“It’s ridiculous, he never stops. We too, can impose many customs duties on them. We did so, to our great regret, in response to customs duties on steel and aluminium and in compliance with WTO rules,” said Malmström.

“We don’t like it because everyone suffers, and although we disagree with the Americans on some issues, we are nevertheless friends. Transatlantic relations are very old. Working together would be much better, but we are in a difficult situation, and we are harming European and American companies,” the Commissioner added.

Trade war starts to dent European growth

The European Commission cut expected EU growth for this year by 0.2% compared to its forecast less than three months ago, as output was weaker than expected during the first semester and external risks, especially the trade war, are on the rise.

A “worrying” attack on the CAP

This is particularly the case for the Spanish table olive sector, which has been strongly affected by the increase in US customs duties, for which a complaint has been filed to the WTO. According to the Swedish Commissioner, this hides a “worrying” offensive by Washington against the European Common Agricultural Policy (CAP).

The fate of the complaint is as uncertain as that of the WTO itself, which risks seeing its appellate body paralysed at the end of the year, on the eve of its 25th anniversary. This is due to the US systematically blocking new appointments since 2017. Although there are normally seven judges, three currently remain, two of whom will complete their terms in December.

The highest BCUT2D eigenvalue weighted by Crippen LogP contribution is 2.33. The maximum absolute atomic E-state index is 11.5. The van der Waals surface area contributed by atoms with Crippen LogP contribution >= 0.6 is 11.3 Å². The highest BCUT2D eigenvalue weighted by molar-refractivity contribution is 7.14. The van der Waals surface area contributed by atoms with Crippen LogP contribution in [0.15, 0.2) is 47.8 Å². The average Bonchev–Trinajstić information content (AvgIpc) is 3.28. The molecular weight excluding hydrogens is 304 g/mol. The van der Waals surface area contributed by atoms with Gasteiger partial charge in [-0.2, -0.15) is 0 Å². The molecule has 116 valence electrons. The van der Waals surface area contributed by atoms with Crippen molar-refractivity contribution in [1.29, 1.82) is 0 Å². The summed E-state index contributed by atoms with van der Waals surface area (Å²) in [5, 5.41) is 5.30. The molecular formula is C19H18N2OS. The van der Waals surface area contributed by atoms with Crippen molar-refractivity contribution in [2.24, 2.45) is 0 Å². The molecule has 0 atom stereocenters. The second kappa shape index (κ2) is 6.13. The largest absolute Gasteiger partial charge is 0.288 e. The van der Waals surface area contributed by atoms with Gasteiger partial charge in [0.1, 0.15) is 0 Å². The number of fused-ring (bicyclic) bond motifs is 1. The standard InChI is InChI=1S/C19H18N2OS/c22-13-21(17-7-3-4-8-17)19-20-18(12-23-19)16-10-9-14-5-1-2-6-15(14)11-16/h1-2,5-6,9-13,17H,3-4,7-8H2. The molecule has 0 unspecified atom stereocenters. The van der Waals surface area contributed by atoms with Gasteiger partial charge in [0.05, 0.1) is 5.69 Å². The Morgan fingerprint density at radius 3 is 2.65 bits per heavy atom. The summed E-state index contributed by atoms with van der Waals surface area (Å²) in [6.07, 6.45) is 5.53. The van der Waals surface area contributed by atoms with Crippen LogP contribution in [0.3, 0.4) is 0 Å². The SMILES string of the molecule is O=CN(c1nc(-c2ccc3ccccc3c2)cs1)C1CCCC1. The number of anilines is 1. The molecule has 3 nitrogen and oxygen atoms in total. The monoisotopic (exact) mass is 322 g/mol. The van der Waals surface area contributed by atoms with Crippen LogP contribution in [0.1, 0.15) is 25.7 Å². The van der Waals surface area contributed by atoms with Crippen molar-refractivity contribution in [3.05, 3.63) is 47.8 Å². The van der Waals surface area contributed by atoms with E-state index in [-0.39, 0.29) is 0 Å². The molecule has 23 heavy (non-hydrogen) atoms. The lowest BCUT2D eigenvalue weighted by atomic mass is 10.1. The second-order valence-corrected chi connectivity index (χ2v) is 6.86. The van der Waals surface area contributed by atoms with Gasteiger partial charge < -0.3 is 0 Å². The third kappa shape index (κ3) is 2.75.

Soybeans bring appeasement to EU-US trade war

The EU’s pledge to import more soybeans from US farmers was the ‘dealmaker’ in the agreement between European Commission President Jean-Claude Juncker and US President Donald Trump to stop the dispute and open trade talks, EU sources told EURACTIV.

“Problems are accumulating, and without an appellate body, it will be challenging to solve them. With 164 members, the WTO will not disappear, as most want the organisation to survive. But the situation remains very worrying,” said Malmström.

According to the Commissioner, the only way to deal with this high level of uncertainty is by “opening more markets” to generate trade, wealth and employment.

This is the task she has undertaken over the past five years as the trade Commissioner in Jean-Claude Juncker’s Commission. During that time, she succeeded in reaching crucial free trade agreements, including those with Canada, Japan and Mercosur states. When it comes to the EU-Mercosur deal, in particular, she said that “if there is one winner in Europe, it is Spain”.

Fortunately, European countries have been acting “in concert” lately, showing “relative harmony” in terms of trade, the Commissioner noted. They also collaborate with other states such as Mexico, Argentina, Canada, Japan, South Korea and New Zealand, sharing “the idea that multilateralism is positive, and that it is worth preserving, strengthening and modernising”.

As a closing remark, Malmström stated that countries “look to Europe, and we have a responsibility to be there”.

[Edited by Zoran Radosavljevic]